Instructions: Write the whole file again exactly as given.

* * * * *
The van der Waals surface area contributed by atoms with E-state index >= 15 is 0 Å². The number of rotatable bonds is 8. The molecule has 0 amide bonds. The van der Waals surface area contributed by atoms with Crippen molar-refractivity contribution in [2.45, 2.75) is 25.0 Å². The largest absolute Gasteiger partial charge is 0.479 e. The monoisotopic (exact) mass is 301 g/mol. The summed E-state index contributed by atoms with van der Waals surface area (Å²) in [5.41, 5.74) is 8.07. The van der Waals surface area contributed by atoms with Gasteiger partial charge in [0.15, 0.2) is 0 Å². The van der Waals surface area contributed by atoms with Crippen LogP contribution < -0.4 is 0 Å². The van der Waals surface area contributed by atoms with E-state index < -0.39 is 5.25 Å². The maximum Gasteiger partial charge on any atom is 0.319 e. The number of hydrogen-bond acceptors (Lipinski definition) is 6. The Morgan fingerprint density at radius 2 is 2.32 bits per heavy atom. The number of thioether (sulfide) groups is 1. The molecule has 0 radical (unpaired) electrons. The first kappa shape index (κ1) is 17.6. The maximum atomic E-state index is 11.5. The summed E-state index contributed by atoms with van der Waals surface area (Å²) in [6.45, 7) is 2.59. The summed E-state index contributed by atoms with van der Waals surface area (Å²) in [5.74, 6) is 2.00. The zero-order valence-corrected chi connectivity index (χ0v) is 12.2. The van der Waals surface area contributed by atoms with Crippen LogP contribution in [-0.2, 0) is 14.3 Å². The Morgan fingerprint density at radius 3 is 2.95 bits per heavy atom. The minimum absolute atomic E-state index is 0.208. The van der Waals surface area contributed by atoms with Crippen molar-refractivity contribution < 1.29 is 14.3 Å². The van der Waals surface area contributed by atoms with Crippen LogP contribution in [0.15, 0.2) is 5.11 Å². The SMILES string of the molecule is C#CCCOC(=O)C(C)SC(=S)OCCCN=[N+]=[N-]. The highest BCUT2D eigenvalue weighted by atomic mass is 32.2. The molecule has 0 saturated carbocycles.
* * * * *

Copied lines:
The van der Waals surface area contributed by atoms with E-state index >= 15 is 0 Å². The number of rotatable bonds is 8. The molecule has 0 amide bonds. The van der Waals surface area contributed by atoms with Crippen molar-refractivity contribution in [2.45, 2.75) is 25.0 Å². The largest absolute Gasteiger partial charge is 0.479 e. The monoisotopic (exact) mass is 301 g/mol. The summed E-state index contributed by atoms with van der Waals surface area (Å²) in [5.41, 5.74) is 8.07. The van der Waals surface area contributed by atoms with Gasteiger partial charge in [0.15, 0.2) is 0 Å². The van der Waals surface area contributed by atoms with Crippen LogP contribution < -0.4 is 0 Å². The van der Waals surface area contributed by atoms with E-state index < -0.39 is 5.25 Å². The maximum Gasteiger partial charge on any atom is 0.319 e. The number of hydrogen-bond acceptors (Lipinski definition) is 6. The Morgan fingerprint density at radius 2 is 2.32 bits per heavy atom. The number of thioether (sulfide) groups is 1. The molecule has 0 radical (unpaired) electrons. The first kappa shape index (κ1) is 17.6. The maximum atomic E-state index is 11.5. The summed E-state index contributed by atoms with van der Waals surface area (Å²) in [6.45, 7) is 2.59. The summed E-state index contributed by atoms with van der Waals surface area (Å²) in [5.74, 6) is 2.00. The zero-order valence-corrected chi connectivity index (χ0v) is 12.2. The van der Waals surface area contributed by atoms with Crippen LogP contribution in [-0.2, 0) is 14.3 Å². The Morgan fingerprint density at radius 3 is 2.95 bits per heavy atom. The minimum absolute atomic E-state index is 0.208. The van der Waals surface area contributed by atoms with Crippen molar-refractivity contribution < 1.29 is 14.3 Å². The van der Waals surface area contributed by atoms with Crippen LogP contribution in [0.15, 0.2) is 5.11 Å². The SMILES string of the molecule is C#CCCOC(=O)C(C)SC(=S)OCCCN=[N+]=[N-]. The highest BCUT2D eigenvalue weighted by atomic mass is 32.2. The molecule has 0 saturated carbocycles.